A young professional’s take on the trials and tribulations of everyday life in New York City.
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I had mixed feelings about my prom. I’m sure I’m in excellent company here. I went to a pretty large high school with a student body that represented a broad range of kids—not the type of place where everyone goes to the pep rallies (the wha?) or even necessarily knows each other’s names. Prom was a big deal to some, a complete non-deal for many. It was a mid-deal for me, I suppose. On the one hand, I wanted very badly not to give a crap. On the other hand, I also wanted a dress and couldn’t quite ignore the piece of me that knew, deep down, I sort of did give a crap.

See Also: CBSNewYork’s Prom Dress Shopping Guide | CBSNewYork’s Guide To After-Prom Planning

So I compromised. I went through the whole rigmarole of photos and limos and God-awful hair, and then departed the dance early. We did the standard after-prom at a now-defunct club called the Sound Factory (anyone else?), where I learned that I hate house music, co-ed bathrooms, and dance clubs. Then we all went to the house of a kid whose parents were affectionately negligent and drank too much beer and fell asleep on the floor. It’s a night I won’t forget, mainly because it happened and I have an okay memory.

In the last week or so, many media outlets have turned their coverage on the prom. And the more I read and listen, the more fondly I look on this event. To be honest, I’m a little retroactively envious of the teenagers who do care and think of it as a special night in their lives. It’s fun and exciting and a little romantic in the way that everything can be a little romantic (or dire and meaningless) when you’re seventeen.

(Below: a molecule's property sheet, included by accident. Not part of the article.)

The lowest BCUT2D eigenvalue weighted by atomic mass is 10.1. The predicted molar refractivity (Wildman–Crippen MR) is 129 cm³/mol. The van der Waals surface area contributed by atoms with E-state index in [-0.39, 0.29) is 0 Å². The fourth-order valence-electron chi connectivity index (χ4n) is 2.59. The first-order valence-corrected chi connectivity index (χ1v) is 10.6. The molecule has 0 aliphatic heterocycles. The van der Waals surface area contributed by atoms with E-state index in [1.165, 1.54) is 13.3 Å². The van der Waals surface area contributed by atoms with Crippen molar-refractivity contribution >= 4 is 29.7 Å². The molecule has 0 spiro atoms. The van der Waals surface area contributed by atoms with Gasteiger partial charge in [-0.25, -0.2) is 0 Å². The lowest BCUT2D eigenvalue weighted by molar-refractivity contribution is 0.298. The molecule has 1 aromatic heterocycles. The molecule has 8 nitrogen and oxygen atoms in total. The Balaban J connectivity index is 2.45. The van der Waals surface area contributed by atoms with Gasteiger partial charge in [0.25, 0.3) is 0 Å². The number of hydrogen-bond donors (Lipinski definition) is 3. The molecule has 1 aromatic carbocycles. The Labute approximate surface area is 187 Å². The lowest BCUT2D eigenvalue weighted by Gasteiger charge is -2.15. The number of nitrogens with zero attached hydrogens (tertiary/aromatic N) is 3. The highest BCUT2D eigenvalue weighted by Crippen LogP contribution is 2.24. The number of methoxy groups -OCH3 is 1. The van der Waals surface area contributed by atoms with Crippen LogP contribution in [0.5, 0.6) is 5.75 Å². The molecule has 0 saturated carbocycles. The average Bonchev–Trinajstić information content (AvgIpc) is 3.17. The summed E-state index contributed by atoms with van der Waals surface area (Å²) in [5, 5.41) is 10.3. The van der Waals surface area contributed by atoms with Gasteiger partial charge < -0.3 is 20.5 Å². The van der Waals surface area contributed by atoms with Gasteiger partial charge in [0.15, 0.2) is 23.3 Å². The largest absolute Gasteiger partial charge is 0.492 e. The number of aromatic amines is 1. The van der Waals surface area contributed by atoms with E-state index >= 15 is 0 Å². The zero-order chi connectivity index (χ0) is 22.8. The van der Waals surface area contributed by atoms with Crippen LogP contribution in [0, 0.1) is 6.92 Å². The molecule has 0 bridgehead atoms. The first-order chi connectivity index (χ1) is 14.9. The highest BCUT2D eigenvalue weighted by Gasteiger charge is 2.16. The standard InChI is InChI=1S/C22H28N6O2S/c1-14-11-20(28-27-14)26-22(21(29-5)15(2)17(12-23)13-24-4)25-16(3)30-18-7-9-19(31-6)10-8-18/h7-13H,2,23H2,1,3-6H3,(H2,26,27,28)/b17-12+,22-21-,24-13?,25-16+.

So it sort of broke my heart when I read about poor Connecticut teen James Tate, who has been banned from his prom for asking his date via a taped message on the outside of his school. A slap on the wrist for the mild vandalism, fine. Whatever. (Though really, just peel off the tape and chalk it up to youthful exuberance.) Frankly, I’m more concerned with the “HMU” salutation at the end of his proposal. Somehow, “hit me up” seems to take the sentimentality down a notch, but I guess a kid’s got to maintain his cool factor in the midst of such sweetness. If I’d been asked in any manner even approaching this, there is no doubt that I would have magically been transformed into someone who cares a great deal about the prom. Here’s a kid who took the initiative to stand out, be creative and direct, and make a personal gesture which is pretty grand and very sweet.

In an era of cyber-bullying and sexting and the younger generation’s general inability to interact beyond a screen, shouldn’t this make us all happy? Shouldn’t it be a relief to realize that there are still kids out there who aren’t so glazed over and disconnected that they can still hold the proverbial boombox over their heads to get the girl?

Hopefully, by punishing Tate in such a deliberately spiteful manner, all his school’s administration has done is turn him into a folk hero. Plus, now he and Sonali can go have a picnic and slow dance outside of the gymnasium, a la Kelly Kapowski and Zach Morris. It doesn’t get more romantic than that.

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Dear Readers: While I am rarely at a loss for words, I’m always grateful for column ideas. Please feel free to e-mail me your suggestions.

Nina Pajak is a writer and publishing professional living with her husband on the Upper West Side.

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